I would avoid doing so if possible but sometimes it’s necessary when using a dark colored sketching pencil like black Prismacolor brand pencils .
Another option is to only sketch lightly enough that you don’t see any sketch marks after painting has been applied. This will probably take more time than simply coloring within the lines though!
Can You Sketch On Watercolor Paper?
Yes you can sketch on watercolor paper .
It’s best to sketch lightly with pencil on watercolor paper, applying multiple layers of graphite if necessary.
Watercolor paper is quite tough, it is designed to handle a few layers of water so some pencil sketches should be fine.
If you need some information on what watercolor paper you should use I have a few watercolor posts that cover this topic plus more here.
Can I ink over a watercolor painting sketch?
Yes, you can ink over a watercolor sketch .
If you choose to do this, be careful not to smudge or smear the sketch lines. You can minimize risk by making sure your sketch is dry before inking it.
Sometimes I will even let my sketch completely air dry overnight just because it’s best to err on the side of caution when working with delicate paper like watercolor paper!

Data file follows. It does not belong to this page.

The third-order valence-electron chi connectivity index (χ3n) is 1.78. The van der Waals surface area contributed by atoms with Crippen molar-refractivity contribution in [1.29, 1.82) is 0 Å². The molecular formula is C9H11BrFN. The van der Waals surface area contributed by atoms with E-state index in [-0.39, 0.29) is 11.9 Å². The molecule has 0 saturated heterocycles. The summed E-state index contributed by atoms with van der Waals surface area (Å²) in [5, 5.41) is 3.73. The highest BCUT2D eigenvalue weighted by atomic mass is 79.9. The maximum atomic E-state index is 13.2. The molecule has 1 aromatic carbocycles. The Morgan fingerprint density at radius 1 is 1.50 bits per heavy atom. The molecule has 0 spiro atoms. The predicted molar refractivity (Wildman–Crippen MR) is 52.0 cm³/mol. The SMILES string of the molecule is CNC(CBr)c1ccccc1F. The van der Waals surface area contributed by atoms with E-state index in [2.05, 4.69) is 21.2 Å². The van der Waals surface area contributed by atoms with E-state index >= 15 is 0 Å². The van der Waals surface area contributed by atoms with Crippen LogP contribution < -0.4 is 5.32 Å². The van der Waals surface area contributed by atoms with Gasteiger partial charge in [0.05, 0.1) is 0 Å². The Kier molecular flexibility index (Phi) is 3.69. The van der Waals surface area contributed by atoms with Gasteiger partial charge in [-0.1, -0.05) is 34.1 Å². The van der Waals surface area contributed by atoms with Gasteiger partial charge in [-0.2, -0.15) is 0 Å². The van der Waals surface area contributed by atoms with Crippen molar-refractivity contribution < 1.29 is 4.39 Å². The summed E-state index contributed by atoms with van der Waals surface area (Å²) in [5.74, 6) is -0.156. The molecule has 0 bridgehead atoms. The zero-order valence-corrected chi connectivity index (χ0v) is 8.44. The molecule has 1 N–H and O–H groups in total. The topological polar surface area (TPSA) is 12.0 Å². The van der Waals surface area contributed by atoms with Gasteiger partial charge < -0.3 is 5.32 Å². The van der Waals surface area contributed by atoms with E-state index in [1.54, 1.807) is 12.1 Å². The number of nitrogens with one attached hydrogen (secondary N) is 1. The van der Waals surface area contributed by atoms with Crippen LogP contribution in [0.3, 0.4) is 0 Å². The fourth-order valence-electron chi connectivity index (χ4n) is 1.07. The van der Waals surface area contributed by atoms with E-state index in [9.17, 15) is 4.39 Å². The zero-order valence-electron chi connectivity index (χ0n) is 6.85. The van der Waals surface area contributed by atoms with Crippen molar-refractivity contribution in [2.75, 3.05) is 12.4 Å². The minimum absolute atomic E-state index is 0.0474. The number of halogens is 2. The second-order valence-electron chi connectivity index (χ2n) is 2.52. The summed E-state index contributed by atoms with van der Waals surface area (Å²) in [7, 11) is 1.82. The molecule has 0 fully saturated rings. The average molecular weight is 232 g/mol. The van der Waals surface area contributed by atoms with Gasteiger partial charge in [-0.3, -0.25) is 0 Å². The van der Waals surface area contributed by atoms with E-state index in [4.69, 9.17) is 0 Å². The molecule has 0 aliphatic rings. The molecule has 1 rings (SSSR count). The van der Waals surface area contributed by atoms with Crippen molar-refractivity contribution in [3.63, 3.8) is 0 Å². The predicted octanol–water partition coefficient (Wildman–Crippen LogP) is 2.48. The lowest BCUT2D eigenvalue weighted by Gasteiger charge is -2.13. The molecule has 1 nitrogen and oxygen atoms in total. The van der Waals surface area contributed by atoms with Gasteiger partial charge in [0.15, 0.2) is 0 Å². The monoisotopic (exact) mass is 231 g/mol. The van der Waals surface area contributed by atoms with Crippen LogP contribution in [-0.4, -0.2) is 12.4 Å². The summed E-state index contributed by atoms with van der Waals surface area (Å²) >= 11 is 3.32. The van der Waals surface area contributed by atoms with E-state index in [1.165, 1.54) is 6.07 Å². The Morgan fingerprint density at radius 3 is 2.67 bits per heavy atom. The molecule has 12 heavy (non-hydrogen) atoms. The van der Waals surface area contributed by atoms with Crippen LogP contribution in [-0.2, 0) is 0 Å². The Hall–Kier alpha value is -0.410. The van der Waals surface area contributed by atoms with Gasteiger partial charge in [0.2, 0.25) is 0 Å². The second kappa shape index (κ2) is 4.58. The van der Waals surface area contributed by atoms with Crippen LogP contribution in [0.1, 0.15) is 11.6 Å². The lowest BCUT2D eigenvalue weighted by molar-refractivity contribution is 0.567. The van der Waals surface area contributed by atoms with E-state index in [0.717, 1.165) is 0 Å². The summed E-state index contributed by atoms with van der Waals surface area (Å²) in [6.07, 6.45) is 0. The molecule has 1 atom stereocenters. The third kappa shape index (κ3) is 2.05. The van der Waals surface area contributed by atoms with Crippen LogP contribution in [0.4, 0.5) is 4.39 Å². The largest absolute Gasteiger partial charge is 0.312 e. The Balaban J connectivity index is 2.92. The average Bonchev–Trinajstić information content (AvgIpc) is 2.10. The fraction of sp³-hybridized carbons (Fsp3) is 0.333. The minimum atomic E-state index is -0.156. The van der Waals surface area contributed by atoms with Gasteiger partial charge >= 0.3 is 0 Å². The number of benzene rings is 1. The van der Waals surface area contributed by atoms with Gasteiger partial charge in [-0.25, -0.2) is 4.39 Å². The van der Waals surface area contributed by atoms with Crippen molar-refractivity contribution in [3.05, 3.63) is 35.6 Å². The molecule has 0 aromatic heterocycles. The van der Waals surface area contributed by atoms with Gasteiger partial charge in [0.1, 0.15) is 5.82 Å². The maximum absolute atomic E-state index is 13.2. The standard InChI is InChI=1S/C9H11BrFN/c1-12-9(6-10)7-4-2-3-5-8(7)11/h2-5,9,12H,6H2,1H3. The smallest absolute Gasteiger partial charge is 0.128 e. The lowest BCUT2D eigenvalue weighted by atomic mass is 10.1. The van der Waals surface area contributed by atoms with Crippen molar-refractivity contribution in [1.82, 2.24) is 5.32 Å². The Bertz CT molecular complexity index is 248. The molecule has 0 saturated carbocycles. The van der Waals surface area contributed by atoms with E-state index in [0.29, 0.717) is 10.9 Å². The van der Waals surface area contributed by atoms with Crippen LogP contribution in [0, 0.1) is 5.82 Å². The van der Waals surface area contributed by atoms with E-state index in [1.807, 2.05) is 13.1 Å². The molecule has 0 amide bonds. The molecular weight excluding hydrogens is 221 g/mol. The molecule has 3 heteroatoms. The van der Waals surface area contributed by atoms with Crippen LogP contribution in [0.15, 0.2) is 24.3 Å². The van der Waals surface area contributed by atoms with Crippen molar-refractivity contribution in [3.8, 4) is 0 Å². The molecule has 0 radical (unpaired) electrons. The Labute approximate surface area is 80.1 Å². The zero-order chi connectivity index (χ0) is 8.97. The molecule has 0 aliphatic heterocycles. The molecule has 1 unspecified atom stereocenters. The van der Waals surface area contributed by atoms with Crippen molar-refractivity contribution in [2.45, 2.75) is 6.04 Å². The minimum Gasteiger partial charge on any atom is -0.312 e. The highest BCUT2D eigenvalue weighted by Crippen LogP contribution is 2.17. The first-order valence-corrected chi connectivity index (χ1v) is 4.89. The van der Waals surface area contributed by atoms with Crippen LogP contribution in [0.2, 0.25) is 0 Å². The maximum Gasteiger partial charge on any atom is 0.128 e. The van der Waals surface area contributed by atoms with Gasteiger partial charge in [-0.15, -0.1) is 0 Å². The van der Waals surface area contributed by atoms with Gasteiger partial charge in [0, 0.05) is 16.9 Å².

I quite like the look of an inked in watercolor painting, but that is just a personal preference.
Why you should create a sketch before watercolor painting – Final Thoughts
I hope you found “Why you should create a sketch before watercolor painting” a valuable read and have learned something new.
Watercolor painting is about learning what works for you and also exploring the medium with other mediums such as pencils, charcoals and inks.
It is less forgiving than other paints but the final results are more rewarding.
Feel free to share this post.
Bonus Video – HOW DO I SKETCH AND USE WATERCOLOR
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Joseph Colella is a frustrated artist with over 40 years experience making art (who moonlights as a certified Business Analyst with over 20 years of experience in tech). While he holds a Diploma in Information Technology, in true wasted talent style he spent years trying to get into various Art degrees from the Accademia di Belle Arti (Napoli), and failed to get into the Bachelor of Arts (Fine Arts) at the University of Western Sydney. His goal is to attend the Julian Ashton School of Art at The Rocks Sydney when he retires from full time work. In his spare time, he writes for the this blog, WastedTalentInc, where he shares practical advice on art, making art, and art materials. Joseph’s art has been sold to collectors all over the world from the USA, Europe and Australasia. He is a trusted source for reliable art and copyright/fair use advice and is committed to helping his readers make informed decisions about making them a better artist.